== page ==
After a dozen years as head of the European Space Agency, Jean-Jacques Dordain made his last air show appearance as director general – and with replacement-in-waiting Johann-Dietrich “Jan” Wörner at his side the duo made it abundantly clear that the show will go on.

Dordain, who retires on 30 June, is a one-time French astronaut candidate who joined ESA in 1986 and has headed its International Space Station and launchers operations, has been in charge from ESA's Paris headquarters for an eventful dozen years. During his tenure, membership has grown to 22 European nations plus Canada, ESA's launchers armoury has expanded beyond the venerable Ariane to include Vega and Soyuz, ESA has become an indispensable partner to its US, Russian and Chinese counterparts, and missions including to the Rosetta comet-chaser have made global headlines.

Dordain is going out with good news, so he'll be a hard act to follow. Rosetta's star rose dramatically last week when Philae, the lander it sent down to comet 67P back in November, came to life against the odds as its batteries charged with increasing sunlight. And, Italian astronaut Samantha Cristoforetti arrived safely back on Earth after setting European and global female space endurance records on the International Space Station.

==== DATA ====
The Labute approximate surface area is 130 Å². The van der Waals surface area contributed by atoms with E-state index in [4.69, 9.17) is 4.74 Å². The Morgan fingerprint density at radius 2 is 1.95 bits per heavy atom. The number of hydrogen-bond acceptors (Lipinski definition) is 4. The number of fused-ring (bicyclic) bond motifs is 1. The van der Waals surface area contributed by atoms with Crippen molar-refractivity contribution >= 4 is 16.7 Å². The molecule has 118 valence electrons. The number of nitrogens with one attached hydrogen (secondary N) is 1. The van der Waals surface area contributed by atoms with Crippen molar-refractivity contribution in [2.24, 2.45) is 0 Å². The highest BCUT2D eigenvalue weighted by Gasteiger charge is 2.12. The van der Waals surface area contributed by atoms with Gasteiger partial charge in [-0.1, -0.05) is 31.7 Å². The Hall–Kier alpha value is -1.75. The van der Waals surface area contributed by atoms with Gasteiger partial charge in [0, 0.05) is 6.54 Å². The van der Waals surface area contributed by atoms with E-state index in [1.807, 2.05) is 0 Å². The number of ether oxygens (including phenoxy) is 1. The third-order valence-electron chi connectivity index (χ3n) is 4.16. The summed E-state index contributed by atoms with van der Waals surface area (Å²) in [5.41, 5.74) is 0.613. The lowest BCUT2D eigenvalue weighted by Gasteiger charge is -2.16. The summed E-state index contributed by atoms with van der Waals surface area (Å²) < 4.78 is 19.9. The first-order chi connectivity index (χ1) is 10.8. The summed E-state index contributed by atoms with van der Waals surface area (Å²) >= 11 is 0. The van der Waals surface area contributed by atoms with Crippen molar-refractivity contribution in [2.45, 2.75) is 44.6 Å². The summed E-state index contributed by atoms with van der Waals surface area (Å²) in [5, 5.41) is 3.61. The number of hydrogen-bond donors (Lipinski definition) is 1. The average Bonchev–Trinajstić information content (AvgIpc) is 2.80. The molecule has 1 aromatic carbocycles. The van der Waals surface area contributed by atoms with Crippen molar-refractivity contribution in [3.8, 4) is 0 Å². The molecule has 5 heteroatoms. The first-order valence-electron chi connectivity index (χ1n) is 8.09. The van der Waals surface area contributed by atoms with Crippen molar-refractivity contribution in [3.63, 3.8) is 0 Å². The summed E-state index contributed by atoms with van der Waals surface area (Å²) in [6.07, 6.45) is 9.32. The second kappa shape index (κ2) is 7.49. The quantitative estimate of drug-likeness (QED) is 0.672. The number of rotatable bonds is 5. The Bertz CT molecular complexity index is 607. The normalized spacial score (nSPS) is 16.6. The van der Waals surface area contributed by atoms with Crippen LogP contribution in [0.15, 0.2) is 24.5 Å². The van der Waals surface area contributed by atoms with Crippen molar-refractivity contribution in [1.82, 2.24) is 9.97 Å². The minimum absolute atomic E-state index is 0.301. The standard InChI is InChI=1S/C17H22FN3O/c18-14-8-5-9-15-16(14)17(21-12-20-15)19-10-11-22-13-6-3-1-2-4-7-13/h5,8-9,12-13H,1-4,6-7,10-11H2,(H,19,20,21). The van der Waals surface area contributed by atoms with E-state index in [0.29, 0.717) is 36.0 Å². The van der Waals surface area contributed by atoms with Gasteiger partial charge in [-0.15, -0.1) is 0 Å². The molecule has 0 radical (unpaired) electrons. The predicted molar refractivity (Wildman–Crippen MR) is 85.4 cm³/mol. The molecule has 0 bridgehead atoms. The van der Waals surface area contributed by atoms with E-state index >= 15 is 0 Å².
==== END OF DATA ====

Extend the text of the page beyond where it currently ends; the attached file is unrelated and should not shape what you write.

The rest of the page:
But while the space community – including colleagues in industry and at NASA, Roscosmos and other space agencies, not to mention quite a few journalists – will miss Dordain and his endearing sang-froid, Wörner's appearance at the Paris air show served notice that Europe's next act in space is set to be another virtuoso performance.

Like Dordain, the man who will stand down as head of Germany's DLR space agency to replace him is a gifted communicator with a common touch. Asked whether ESA would like to partner NASA on a reported plan to send a US robotic mission to land on Jupiter's moon Europa, Dordain played loose with the body's name to declare: “We won't let NASA land on Europe without us!”

Added Wörner: “If they do that without us, we will go to the Moon and bring home the American flag.”

Source: Flight Daily News